How the transition from ‘teenager with parents’ to ‘adult with parents’ is like playing Xbox on Level: Hard

By Jessica Morris

Introduction

In a recent blog, I reflected upon the challenging transitional process that a parent experiences when your teenage children transition to a young adult. Family conflict is inevitable because each family member is in unfamiliar territory. The article, ‘How the transition from ‘parents with teenage children' to ‘parents with adult children' is like solving the puzzle of the Rubik's Cube’ focused upon how parents can make this process a little smoother.

Now, Guest blogger and freelance journalist Jessica Morris addresses the same issue, focusing upon how the young adult can make the process smoother, likening the process to that of playing Xbox on Level: Hard. Are you curious? Jessica’s writing style will engage you, entertain and give you food for thought. (You can follow Jessica Morris at http://www.jessicamorris.net )

How the transition from ‘teenager with parents’ to ‘adult with parents’ is like playing Xbox on Level: Hard.

TransitionSometimes the transition into adulthood, especially in a family environment, is long and gradual. Other times, I feel it is more of a sudden lurch as if I have suddenly missed a step and am attempting to find the ground. It is, as it was said previously, like a Rubik’s cube. Yet I feel it necessary to make this more relevant for generation Y and instead liken the transition into a complicated game on Xbox. Have you ever stood in front of a television and attempted to mirror the movements of a figure on the screen while playing one of these games? Each time you complete something correctly you are rewarded with points, but fail to match the screen and you are left with nothing. Actually, this is not true. If you are playing with others you will probably be left with some embarrassment, laughter and possibly a vendetta against the rest of your friends as you look forward to watching them misstep to Katy Perry’s ‘Firework’ on Dance Central. Ultimately, until you have practiced these movements over some time, you will look more like a duck rather than a competent dancer. I feel as though transitioning into the mindset of an adult within your own family is much like this. Both the young adult and the parent will inevitably face the task of copying each other’s movements. Often the other will be perceived as old fashioned, too provocative or even shameful. Yet we are given the task of learning to appreciate and at times mirror these movements- these differences that now define these individuals in the family unit as their own person. They determine their own movements and choose how to respond to those of their family members.

This transition will take time, much like the time it will take as you increase your ability to mirror the movements on a screen. Sometimes these movements we are each trying to replicate or even understand are slow and gradual. We understand how they have developed and why they are being performed in such a way. When this occurs, it is perhaps simpler to appreciate our parents. We see them as separate entities to ourselves, and so we must learn to be gracious and appreciative of the differences in their actions and words. Perhaps we will even notice similarities in how we both do things. But still there are other times this transition is more like dancing to Nicki Minaj on level: hard. In other words, members of the family are asked to pop, lock, push, pull, jump, punch and kick intensively, sometimes without warning; and they are asked to do it together.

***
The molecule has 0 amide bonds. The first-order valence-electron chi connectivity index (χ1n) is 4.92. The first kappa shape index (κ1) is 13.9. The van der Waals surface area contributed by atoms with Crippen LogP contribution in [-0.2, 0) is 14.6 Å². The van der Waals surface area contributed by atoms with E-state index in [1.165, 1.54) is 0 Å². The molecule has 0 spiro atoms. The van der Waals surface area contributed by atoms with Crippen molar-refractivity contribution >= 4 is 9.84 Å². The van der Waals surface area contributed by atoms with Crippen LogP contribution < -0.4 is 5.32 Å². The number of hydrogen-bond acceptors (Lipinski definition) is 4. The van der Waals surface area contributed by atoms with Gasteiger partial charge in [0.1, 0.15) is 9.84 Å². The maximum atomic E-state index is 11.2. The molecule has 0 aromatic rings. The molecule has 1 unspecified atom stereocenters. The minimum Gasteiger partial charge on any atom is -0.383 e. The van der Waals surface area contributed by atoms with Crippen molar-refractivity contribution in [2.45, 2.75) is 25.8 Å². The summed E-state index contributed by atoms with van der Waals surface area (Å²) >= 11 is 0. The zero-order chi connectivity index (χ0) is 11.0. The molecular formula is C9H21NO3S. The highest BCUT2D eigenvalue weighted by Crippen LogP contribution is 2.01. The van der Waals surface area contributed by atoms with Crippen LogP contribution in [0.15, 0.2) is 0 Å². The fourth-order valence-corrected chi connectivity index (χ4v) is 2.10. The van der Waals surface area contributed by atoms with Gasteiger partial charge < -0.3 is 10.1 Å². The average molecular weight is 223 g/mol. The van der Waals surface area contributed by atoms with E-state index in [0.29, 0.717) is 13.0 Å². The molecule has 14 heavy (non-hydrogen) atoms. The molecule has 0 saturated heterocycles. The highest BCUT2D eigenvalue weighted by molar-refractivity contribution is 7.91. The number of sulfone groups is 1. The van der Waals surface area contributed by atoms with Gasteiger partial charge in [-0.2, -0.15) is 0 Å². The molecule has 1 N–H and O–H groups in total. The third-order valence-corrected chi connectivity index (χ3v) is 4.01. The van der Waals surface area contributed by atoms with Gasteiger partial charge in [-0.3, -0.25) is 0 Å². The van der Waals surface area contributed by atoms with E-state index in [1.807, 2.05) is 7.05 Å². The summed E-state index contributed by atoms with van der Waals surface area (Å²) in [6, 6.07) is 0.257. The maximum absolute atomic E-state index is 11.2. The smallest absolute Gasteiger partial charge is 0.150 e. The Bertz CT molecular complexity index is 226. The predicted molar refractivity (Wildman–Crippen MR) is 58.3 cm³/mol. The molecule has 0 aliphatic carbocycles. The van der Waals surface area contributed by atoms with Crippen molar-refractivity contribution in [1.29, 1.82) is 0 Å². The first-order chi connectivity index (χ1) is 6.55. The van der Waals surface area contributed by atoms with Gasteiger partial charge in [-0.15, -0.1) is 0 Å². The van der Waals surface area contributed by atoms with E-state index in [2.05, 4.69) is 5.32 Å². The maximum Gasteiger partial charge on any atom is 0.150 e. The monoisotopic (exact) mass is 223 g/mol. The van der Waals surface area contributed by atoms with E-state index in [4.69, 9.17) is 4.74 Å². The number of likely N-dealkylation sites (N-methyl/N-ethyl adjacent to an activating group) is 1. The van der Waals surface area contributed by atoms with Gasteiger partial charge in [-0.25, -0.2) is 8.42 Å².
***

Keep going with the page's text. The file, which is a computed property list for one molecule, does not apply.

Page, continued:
There will inevitably be conflict in these times. The parent may want to jump when their child insists on doing a back kick combo. Other times the parent may feel completely dumbfounded as they watch their child complete these new, somewhat questionable movements, without any thought to what their parent’s opinion is. As a young adult baring a different colour on the Rubik’s Cube to my parents and as the choreographer of my own life, I would agree that a successful transition involves both courage and humility for both child and parent.

The Courage to:

• Dance to the beat of your own drum and navigate life on your own terms, rather than by your parent’s expectations.
• Speak up for yourself when you feel you are being treated as a child rather than an adult.
• Admit your struggles to your parents when needed and listen to their advice.
• Physically and mentally remove yourself from the home and begin to form your own life.
• Determine your own values, actions and behaviours and take responsibility for these.

The Humility to:

• Listen to your parents and allow them to express themselves, even when you might disagree with them.
• Have a conversation so you might understand their point of view.
• Accept that this transition is hard for your parents, be kind and work with them as you both seek to navigate it.
• Accept that in some capacity your parents will always see you as their ‘baby’. This does not have to make you dependent on them; it means they have a unique and intimate connection with you. Respect this and allow them to be a part of your life. Learn the healthy medium between the role of child and self-sufficient adult.
• Befriend your parents and get to know them as adults.
• Be gracious when they fall into their old patterns or behave in ways you don’t understand or disagree with.

If you are in a period of transition and desire the opportunity to talk and receive support through this challenging process you can call Colleen for a FREE 10 minute consultation on 0434 337 245 or if you would like to make an appointment to see Colleen, go to BOOK NOW and you will be able to access Watersedgecounselling's online appointment diary.

 

Comments

  1. What a great article, Jess! It’s cool to see a topic like this be tackled by the younger generation. 🙂

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